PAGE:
The nickname for combat support service members whose job puts them in the “Rear Echelon” is an acronym, “REMF.” Once you know what the “R” and the “E” stand for, it’s obvious that the last two letters are not flattering. Service members and veterans, like everyone else, self-categorize, making others feel less worthy if they haven’t seen and done the worst of the worst.
Maj. Douglas R. Bey, a division psychiatrist with the 1st Infantry Division in Vietnam, noted that “noncombat troops in the rear were treated with total disdain by combat troops, who faced greater risk and hardship. Support and service troops were aware of how they were regarded by ‘real’ combat troops and invariably felt varying degrees of guilt in their presence.”
As if those in the “rear,” or even here at home, are never at risk.
A headline last year from military.com reads, “Training kills more troops than war.” The story, citing statistics provided by the Senate Armed Services Committee, calculated that, in 2018, “nearly four times as many military personnel died in training accidents as were killed in combat.” That’s been the trend since 2011. As I wrote this, three soldiers died at Fort Stewart, Georgia, in an accident involving the tank-like Bradley Fighting Vehicle.
We should remember that more than 10,000 casualties of Vietnam were from noncombat-related accidents, homicides, illnesses or suicides. And that 15,000 airmen were killed during stateside flight training between 1941 and 1945. And don’t assume that U.S. bases here are never in the line of fire. Fort Hood, Texas, has been the site of two mass shootings. The fact that both shooters were from the Army’s own ranks does not mean that the victims were any less of a target, directly because of their military service.
Back in 1967, Secretary of Defense Robert McNamara convinced President Lyndon Johnson to lower the standards for enlistment qualifications. Called “Project 100,000,” it was outwardly intended to provide those who scored too low on the aptitude test to still get the benefits of military service. The program brought in 350,000 “Category 4” recruits through conscription and voluntary enlistment. They were referred to by some as “McNamara’s Morons.” Myra McPherson, author of “Long Time Passing: the Haunted Generation,” described the program as “a one-way ticket to Vietnam, where these men fought and died in disproportionate numbers.”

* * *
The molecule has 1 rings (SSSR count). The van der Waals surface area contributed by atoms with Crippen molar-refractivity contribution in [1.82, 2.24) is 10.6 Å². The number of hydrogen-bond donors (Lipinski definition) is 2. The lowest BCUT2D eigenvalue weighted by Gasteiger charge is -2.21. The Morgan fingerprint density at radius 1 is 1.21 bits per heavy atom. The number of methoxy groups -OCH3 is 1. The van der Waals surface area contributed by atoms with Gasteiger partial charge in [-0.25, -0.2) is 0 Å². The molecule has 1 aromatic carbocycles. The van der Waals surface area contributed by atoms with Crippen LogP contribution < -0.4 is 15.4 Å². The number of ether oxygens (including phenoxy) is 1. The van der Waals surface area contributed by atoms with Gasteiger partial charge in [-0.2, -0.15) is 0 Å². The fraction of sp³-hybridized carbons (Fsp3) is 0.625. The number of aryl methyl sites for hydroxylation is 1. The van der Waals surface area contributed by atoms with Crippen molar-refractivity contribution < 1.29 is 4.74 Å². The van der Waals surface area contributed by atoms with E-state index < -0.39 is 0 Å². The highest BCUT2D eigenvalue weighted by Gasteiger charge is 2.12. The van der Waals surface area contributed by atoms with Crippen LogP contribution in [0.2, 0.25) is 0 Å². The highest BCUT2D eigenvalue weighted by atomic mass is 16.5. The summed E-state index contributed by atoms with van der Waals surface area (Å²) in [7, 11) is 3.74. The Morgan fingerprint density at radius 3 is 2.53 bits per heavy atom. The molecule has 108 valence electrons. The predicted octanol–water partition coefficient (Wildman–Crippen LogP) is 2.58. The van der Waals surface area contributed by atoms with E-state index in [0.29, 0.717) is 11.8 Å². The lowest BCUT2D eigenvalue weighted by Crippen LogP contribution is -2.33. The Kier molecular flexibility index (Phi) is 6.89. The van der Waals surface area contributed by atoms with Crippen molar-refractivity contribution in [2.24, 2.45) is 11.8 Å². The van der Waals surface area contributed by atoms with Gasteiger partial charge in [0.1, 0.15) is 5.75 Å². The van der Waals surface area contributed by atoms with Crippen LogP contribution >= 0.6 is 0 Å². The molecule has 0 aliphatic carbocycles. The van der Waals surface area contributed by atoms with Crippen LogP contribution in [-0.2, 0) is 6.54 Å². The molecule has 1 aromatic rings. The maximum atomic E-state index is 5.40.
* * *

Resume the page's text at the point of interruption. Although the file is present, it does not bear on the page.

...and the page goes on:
One of those “Morons” was my husband, even though he didn’t realize it until 50 years later. He enlisted in 1969 as a combat engineer, making him a “REMF” in Vietnam. After he left the Army, he completed a college degree in the usual four years, re-enlisted and took night classes to get a master’s degree. He got into Officer Candidate School, and was assigned to the Adjutant Corp (Army-talk for administration). But those Rear Echelon specialties were as disrespected at OCS as anywhere else in the military, especially by those who chose infantry or artillery. That probably added to the ire of his fellow cadets when he won the Physical Training Award, even though he was one of the oldest in the class.
At OCS, one of their rituals was for one of them to stand in the middle of the mess hall at the position of attention, holding an upright fly swatter, protecting the other diners from any airborne insects that might be attracted to their plates. “The Fly Guard” had to be fast, aim well and, most importantly, know how to dispose of the unappetizing “kill” discretely. My husband was, and still is, an ace at zapping flies.
He is also one of the smartest people I know, living proof that calling anyone a “moron” is, well, just stupid. One of his life’s accomplishments has been composing music dedicated to his service in Vietnam. Performances of his “Symphony for the Sons of Nam” have been hosted in places like the Ho Chi Minh Conservatory, where it happened to be played on Sept. 11, 2001. Afterward, several Vietnamese citizens approached him to offer their sympathies for the attack on his country that, not so long before, had used airplanes to bomb many of their own people.
I’ve had people ask me, “What was your war?” as if all veterans are defined by a conflict. When I tell them that one of my enlistment terms coincided with our questionable invasion of Grenada, I have to remind them what happened there in 1983, where 19 service members died. I also like to remind people that the U.S. military has been involved in humanitarian missions, as well as wars; people seem to forget that, too. It’s almost as if serving in “peacetime” doesn’t count. But it does. Peace is the goal here.
For all those who may feel underestimated or even unappreciated for not doing anything dangerous or notable, you’ve underrated yourselves, just like they did with “McNamara’s Morons.” So, when someone says, “Thank you for your service,” tell them what you did, and leave out the part where you normally might shrug and say, “I was just a supply clerk.”
You wore the uniform. There is no Rear Echelon in that.